Known in East Asia as Mengzi, or Mater Meng, Mencius is an outstanding thinker and educator of the Warring Sates period of Chinese history, one of the principle Confucius interpreters and an instrumental figure in his tradition illumination, who spent all his life bouncing from one feudal court to another attempting to find a ruler who could follow his teachings (Hooker).
The philosopher who was raised to the rank of a “classic” and was considered to be the “Second Sage”, second only to the “Supreme Sage”, Confucius himself, lived and worked in the period of great transformations, the turbulent time which witnessed the emergence of such branches of science as philosophy, economics, law, political science, literature, geography, physics, engineering, astronomy, medicine, etc. The Chinese Spring and Autumn as well as the Warring States were the period of transition from slavery to feudalism (Zhengming). Culture ceased to be regarded as a privilege of the rich and an educated class emerged, this gave an impetus for the development of new ideas.
Generally, it was a time of extraordinary progress in the history of China. The period gave rise to remarkable philosophers and philosophical movements, the Confucian tradition in particular. The philosophers, including Mencius, questioned the way the ruler ought to reign the state and considered power limitations as well as principles he ought to be guided with, religious ceremonies and rituals he had to keep to. Therefore, in terms of political unity insufficiency and social mobility increase young representatives of shi class succeeded in public life and searched for audience to promote their ideas and put them into practice (Richey).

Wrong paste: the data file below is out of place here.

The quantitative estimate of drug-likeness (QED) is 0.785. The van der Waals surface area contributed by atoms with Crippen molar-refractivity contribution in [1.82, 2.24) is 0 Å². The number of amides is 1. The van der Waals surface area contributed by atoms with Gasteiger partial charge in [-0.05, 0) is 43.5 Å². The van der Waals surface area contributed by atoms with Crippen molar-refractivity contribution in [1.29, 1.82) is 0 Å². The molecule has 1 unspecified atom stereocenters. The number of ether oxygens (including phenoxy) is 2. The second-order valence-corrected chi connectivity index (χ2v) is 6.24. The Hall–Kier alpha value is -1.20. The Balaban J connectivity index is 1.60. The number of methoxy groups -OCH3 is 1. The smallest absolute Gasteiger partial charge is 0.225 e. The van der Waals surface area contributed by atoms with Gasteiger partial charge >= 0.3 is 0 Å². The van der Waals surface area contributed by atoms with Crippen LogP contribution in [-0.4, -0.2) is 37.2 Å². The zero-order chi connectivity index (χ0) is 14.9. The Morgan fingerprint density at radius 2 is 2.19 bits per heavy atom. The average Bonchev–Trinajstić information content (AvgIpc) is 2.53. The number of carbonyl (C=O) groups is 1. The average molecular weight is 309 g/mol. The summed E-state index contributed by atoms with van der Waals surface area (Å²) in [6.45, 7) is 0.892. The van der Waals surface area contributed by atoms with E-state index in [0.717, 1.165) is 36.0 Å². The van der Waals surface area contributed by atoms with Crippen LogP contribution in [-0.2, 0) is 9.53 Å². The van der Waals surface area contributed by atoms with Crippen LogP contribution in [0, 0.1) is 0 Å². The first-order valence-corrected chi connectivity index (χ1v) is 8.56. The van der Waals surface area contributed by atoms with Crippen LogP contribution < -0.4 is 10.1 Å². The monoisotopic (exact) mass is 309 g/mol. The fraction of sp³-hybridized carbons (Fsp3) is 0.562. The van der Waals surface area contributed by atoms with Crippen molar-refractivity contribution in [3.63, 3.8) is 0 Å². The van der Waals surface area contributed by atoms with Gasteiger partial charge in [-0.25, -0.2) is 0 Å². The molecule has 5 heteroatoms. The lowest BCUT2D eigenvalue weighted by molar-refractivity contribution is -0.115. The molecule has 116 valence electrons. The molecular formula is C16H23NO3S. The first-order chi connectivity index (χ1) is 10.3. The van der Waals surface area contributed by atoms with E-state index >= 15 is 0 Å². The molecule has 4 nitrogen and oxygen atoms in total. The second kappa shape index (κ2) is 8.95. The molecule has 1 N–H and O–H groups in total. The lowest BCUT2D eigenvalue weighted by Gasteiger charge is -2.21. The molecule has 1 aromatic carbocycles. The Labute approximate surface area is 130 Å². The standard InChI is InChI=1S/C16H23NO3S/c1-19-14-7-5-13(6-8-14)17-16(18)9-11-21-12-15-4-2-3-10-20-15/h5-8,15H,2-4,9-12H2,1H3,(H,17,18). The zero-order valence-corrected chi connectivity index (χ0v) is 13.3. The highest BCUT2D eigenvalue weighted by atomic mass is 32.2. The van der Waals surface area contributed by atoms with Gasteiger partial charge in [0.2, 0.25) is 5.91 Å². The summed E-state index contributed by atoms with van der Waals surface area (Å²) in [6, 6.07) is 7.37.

Mencius, being such a representative, originated from Zou in the land of Lu. According to the evidence gathered by the scholars, and his biography the Shiji, compiled by Sima Qian, which is supposed to be the major source of data about the thinker, he lived a long life and died at the age of eighty-three. As his father died when he was young, Mencius was brought up by his mother who made a great sacrifice to educate him. According to the legend, like Confucius, Mencius traveled China for about forty years and proposed rulers to reform. He believed that only a leader who possessed the moral qualities could unify China and defend the Zhou rule. However, Mencius received the position of a state minister of one of the feudal princes. But the ruler refused to follow the counsels of the thinker. So, Mencius was received by Prince Hui who supported his ideas. After the prince’s death, in the twilight of his life, Mencius returned to motherland and spent the rest of his life writing and teaching, or “transmitting the gifts received from Heaven” which he did with pleasure. Not in vain is he considered one of the greatest moral philosophers and prominent figures in education of the time (Zhengming).